Evaluation of the Cambodian Agriculture Development Facility (CADF) - Glenhill Consulting Limited

Evaluation of the
Cambodian Agriculture Development Facility (CADF)

CADF is an agribusiness development project, aiming for sustainable improvement of non-rice value chains in Siem Reap and Banteay Meanchey provinces of Cambodia. CADF is managed by International Development Enterprises (IDE) and funded by New Zealand Overseas Development Assistance (NZODA).

Jock Struthers was engaged to review CADF’s operations as it neared the end of its five year term in 2009 to assess the value to the farmer beneficiaries for the grants received. He assessed CADF as a very successful example of an excellent hand-up not hand-out program.

On review, CADF was working in four value chains, assisting producers, input suppliers and marketing outlets as follows:


  • Assisted producers with the introduction of hybrid seeds & technologies from Vietnam and Thailand for out of season production.
  • Assisted input suppliers to understand and provide the necessary seeds, fertilisers and sprays.
  • Introduced buyers to improve market outlets.


  • Assisted the development of local AI services utilising semen from high performance boars imported from Thailand.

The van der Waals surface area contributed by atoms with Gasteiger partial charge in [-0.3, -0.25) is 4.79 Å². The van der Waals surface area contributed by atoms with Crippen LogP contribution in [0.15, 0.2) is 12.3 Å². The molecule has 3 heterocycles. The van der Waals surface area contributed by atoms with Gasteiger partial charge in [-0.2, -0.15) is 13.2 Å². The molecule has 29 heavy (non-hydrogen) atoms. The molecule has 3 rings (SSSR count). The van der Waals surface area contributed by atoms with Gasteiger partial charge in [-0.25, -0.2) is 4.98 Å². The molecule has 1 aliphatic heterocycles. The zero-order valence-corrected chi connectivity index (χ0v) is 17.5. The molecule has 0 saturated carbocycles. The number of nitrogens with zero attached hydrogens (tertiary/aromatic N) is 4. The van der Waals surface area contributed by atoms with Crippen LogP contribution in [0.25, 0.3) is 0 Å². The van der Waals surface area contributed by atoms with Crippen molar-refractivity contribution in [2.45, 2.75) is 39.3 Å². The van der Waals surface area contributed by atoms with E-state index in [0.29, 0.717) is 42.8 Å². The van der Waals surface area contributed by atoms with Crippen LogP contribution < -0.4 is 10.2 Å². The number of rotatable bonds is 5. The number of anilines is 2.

• Assisted in the development of suitable pig foods produced from locally sourced materials.
  • Trained animal health workers on disease prevention and control, particularly in vaccination requirements.
  • Organised local suppliers to maintain appropriate supplies of medications, including cold chains for vaccines.


  • Introduced higher producing hybrid mulberry varieties to help alleviate the lack of mulberry supply which had appeared to be the main factor limiting expansion of silk production.

Fruit Trees:

  • Encouraged horticultural suppliers to stock and produce improved varieties such as Melons, Mangoes & Pineapple.

Approach & Methodology for the Evaluation:

Over three weeks were spent in the field visiting the wide range of often remote farming districts and villages to interview beneficiaries and stakeholders from which representative business models were developed for each value chain to assess the economic situation of farmers at the beginning, and at the time of review to assess the value of interventions to date.  Projections were then made to compare the possible outcome if the project was extended for three years as opposed to ceasing in 2010.

NZODA subsequently approved a three year extension for a scaled down program along the lines of those recommended from the review.